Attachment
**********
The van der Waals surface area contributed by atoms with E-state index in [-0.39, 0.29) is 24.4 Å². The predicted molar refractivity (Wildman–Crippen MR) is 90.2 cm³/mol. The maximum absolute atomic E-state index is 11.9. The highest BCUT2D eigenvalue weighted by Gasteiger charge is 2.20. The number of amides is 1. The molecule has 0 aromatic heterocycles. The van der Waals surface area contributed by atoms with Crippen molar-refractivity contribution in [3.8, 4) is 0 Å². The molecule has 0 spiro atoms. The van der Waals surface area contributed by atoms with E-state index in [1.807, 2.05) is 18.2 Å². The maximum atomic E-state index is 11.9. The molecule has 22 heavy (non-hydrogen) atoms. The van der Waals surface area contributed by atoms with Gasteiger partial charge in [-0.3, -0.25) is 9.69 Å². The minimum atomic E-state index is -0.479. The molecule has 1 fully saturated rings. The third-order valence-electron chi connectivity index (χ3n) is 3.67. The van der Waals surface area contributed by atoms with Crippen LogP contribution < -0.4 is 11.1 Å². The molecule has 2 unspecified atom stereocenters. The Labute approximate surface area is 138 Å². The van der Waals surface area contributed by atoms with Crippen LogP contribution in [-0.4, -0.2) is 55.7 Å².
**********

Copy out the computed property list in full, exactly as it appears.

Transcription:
The van der Waals surface area contributed by atoms with E-state index in [-0.39, 0.29) is 24.4 Å². The predicted molar refractivity (Wildman–Crippen MR) is 90.2 cm³/mol. The maximum absolute atomic E-state index is 11.9. The highest BCUT2D eigenvalue weighted by Gasteiger charge is 2.20. The number of amides is 1. The molecule has 0 aromatic heterocycles. The van der Waals surface area contributed by atoms with Crippen molar-refractivity contribution in [3.8, 4) is 0 Å². The molecule has 0 spiro atoms. The van der Waals surface area contributed by atoms with E-state index in [1.807, 2.05) is 18.2 Å². The maximum atomic E-state index is 11.9. The molecule has 22 heavy (non-hydrogen) atoms. The van der Waals surface area contributed by atoms with Gasteiger partial charge in [-0.3, -0.25) is 9.69 Å². The minimum atomic E-state index is -0.479. The molecule has 1 fully saturated rings. The third-order valence-electron chi connectivity index (χ3n) is 3.67. The van der Waals surface area contributed by atoms with Crippen LogP contribution < -0.4 is 11.1 Å². The molecule has 2 unspecified atom stereocenters. The Labute approximate surface area is 138 Å². The van der Waals surface area contributed by atoms with Crippen LogP contribution in [-0.4, -0.2) is 55.7 Å².